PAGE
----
28 of 36 people found the following review helpful
This review is from: Intercourse (Paperback)
After Betty Friedan, Andrea Dworkin seems to top the list as one of the most referenced feminists. Her popularity did not prepare me in the least for what exactly her book de jour is. That is, Intercourse, the book coined as "saying" "all sex is rape," is actually an intriguing literary criticism with a brief peppering of art history. Any quotes I previously listed by Dworkin were taken out of context in that it would only make sense that after Dworkin is read a conversation must occur on art's ability (and lack of) to reflect and represent life.
Dworkin's book begins at Tolstoy and moves through biographies of he and his wife and his literary work The Kreutzer Sonata. The book provides a feminist and specific sexual critique on how sexuality is represented throughout classical, fictional pieces ranging from Tennessee Williams to James Baldwin to Bram Stoker to the Bible and how these works reflect the reality of the culture they were produced in. This bundle of information is presented to the reader and then weaved together in a luxurious manner to critique present views on sexuality. (Absolutely fascinating to me as this is what I did for my late modern art assignment last semester.)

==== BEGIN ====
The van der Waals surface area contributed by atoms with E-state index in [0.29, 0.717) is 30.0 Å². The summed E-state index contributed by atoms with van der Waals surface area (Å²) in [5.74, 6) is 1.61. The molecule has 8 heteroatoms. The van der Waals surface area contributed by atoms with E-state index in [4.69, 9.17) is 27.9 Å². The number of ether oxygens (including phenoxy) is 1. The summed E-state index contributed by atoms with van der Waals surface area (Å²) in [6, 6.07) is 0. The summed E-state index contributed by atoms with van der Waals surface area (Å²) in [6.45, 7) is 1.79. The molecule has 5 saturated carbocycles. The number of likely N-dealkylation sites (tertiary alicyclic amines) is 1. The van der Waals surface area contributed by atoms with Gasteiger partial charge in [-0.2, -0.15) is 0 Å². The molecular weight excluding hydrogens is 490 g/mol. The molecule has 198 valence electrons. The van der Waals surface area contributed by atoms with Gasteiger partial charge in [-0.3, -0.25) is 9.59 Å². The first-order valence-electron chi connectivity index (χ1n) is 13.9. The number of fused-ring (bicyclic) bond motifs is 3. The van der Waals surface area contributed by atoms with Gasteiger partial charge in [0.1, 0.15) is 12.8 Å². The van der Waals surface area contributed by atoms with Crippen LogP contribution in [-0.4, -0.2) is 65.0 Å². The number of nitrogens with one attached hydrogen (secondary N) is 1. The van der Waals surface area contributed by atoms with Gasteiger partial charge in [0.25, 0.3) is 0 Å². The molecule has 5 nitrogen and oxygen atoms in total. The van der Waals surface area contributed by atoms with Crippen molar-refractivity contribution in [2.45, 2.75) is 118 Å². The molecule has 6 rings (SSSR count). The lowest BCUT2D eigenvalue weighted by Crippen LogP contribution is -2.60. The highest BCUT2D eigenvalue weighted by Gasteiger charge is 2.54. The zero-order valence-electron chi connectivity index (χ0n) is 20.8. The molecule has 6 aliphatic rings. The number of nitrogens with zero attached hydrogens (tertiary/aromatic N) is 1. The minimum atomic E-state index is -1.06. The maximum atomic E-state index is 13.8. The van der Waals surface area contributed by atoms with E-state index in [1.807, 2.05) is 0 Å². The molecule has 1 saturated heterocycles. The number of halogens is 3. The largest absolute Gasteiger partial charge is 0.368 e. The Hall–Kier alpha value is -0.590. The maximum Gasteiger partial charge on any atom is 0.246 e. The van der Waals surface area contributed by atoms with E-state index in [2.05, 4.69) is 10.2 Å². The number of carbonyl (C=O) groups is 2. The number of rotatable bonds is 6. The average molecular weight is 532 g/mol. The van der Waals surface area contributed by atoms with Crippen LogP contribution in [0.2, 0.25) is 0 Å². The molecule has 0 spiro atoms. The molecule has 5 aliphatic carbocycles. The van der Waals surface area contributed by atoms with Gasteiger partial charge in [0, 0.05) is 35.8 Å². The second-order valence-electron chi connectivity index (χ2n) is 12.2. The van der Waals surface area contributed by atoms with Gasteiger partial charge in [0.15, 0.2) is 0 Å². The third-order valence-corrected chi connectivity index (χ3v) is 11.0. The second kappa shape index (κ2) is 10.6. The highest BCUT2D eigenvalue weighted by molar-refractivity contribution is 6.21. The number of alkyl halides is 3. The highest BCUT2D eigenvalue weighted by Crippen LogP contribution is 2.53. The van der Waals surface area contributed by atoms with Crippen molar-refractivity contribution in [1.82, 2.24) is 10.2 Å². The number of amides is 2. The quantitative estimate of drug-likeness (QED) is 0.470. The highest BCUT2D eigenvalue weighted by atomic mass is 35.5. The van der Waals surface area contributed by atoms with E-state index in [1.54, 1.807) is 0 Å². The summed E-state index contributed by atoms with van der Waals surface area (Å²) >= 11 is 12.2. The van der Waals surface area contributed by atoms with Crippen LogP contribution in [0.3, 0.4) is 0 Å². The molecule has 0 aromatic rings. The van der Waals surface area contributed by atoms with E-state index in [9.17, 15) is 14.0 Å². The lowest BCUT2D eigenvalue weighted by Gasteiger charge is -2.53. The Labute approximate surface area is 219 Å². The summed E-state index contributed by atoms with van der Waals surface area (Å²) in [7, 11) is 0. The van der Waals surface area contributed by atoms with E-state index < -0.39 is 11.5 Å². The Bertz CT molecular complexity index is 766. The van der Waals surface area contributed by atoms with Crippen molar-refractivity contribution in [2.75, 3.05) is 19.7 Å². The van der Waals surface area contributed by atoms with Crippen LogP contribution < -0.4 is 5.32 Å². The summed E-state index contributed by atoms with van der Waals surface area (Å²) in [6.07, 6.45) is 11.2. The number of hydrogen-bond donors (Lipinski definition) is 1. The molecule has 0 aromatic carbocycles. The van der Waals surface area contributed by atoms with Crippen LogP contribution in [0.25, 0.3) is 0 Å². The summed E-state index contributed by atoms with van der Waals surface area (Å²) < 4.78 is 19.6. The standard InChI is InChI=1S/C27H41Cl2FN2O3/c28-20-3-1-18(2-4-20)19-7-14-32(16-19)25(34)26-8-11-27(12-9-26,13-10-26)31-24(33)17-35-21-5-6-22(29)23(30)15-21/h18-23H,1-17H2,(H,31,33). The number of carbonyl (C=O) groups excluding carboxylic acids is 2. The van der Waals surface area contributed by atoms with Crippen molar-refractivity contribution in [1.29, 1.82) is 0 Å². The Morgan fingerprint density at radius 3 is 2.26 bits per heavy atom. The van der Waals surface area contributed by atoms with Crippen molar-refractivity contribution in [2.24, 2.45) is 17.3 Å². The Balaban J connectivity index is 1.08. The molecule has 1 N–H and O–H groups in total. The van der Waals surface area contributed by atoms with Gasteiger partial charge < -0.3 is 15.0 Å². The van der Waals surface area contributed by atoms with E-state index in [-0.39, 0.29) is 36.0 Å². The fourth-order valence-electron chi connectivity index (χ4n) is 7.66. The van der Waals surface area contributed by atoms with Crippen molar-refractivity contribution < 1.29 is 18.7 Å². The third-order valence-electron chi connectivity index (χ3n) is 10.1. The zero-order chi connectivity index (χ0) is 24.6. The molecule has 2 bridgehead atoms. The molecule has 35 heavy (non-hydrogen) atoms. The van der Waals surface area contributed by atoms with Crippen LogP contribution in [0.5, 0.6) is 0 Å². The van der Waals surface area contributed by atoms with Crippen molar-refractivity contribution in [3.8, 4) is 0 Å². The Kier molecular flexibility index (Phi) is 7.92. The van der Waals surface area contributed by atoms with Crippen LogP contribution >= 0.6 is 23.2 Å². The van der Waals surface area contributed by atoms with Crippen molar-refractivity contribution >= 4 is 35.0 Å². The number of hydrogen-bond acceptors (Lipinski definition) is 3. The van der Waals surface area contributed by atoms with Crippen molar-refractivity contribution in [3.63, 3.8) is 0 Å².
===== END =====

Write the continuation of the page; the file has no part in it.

Similar to Reading Lolita in Tehran, it is not necessary that you've actually read any of these works. However, as with any literary criticism it's a bit difficult to rebut or disagree with it without reading the actual texts the critique is based on. Overall, it's a brilliant piece of feminist literature that is blunt and honest and thought provoking. Whether or not you agree with everything (or anything) that Dworkin says, it's a thought stimulating book that consistently questions the reader.